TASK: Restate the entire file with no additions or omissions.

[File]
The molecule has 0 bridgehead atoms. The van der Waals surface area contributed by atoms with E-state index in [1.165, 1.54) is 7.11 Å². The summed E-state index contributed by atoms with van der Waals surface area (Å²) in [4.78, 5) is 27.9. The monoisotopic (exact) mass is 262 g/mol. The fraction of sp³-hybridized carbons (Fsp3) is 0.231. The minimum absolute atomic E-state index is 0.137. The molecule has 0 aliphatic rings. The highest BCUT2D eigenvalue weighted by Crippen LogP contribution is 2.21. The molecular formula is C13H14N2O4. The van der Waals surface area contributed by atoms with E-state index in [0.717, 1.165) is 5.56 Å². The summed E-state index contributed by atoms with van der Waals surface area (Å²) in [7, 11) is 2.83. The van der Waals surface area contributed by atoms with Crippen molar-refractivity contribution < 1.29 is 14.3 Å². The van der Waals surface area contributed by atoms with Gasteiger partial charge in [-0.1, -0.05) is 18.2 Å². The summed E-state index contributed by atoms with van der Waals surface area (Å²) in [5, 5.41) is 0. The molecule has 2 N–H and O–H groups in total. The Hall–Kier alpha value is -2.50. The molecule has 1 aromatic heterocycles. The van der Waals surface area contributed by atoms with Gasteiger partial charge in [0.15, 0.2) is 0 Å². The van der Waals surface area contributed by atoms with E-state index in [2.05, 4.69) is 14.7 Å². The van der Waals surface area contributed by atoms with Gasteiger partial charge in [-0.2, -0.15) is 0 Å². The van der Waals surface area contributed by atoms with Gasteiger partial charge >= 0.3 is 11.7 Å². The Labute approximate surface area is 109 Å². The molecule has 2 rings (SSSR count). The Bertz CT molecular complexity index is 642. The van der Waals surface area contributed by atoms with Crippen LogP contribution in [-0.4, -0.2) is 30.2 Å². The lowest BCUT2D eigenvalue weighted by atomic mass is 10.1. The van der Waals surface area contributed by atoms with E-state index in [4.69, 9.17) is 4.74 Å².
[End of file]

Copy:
The molecule has 0 bridgehead atoms. The van der Waals surface area contributed by atoms with E-state index in [1.165, 1.54) is 7.11 Å². The summed E-state index contributed by atoms with van der Waals surface area (Å²) in [4.78, 5) is 27.9. The monoisotopic (exact) mass is 262 g/mol. The fraction of sp³-hybridized carbons (Fsp3) is 0.231. The minimum absolute atomic E-state index is 0.137. The molecule has 0 aliphatic rings. The highest BCUT2D eigenvalue weighted by Crippen LogP contribution is 2.21. The molecular formula is C13H14N2O4. The van der Waals surface area contributed by atoms with E-state index in [0.717, 1.165) is 5.56 Å². The summed E-state index contributed by atoms with van der Waals surface area (Å²) in [7, 11) is 2.83. The van der Waals surface area contributed by atoms with Crippen molar-refractivity contribution < 1.29 is 14.3 Å². The van der Waals surface area contributed by atoms with Gasteiger partial charge in [-0.1, -0.05) is 18.2 Å². The summed E-state index contributed by atoms with van der Waals surface area (Å²) in [5, 5.41) is 0. The molecule has 2 N–H and O–H groups in total. The Hall–Kier alpha value is -2.50. The molecule has 1 aromatic heterocycles. The van der Waals surface area contributed by atoms with Gasteiger partial charge in [0.15, 0.2) is 0 Å². The van der Waals surface area contributed by atoms with E-state index in [2.05, 4.69) is 14.7 Å². The van der Waals surface area contributed by atoms with Gasteiger partial charge in [-0.2, -0.15) is 0 Å². The van der Waals surface area contributed by atoms with Gasteiger partial charge >= 0.3 is 11.7 Å². The Labute approximate surface area is 109 Å². The molecule has 2 rings (SSSR count). The Bertz CT molecular complexity index is 642. The van der Waals surface area contributed by atoms with Crippen LogP contribution in [-0.4, -0.2) is 30.2 Å². The lowest BCUT2D eigenvalue weighted by atomic mass is 10.1. The van der Waals surface area contributed by atoms with E-state index in [4.69, 9.17) is 4.74 Å².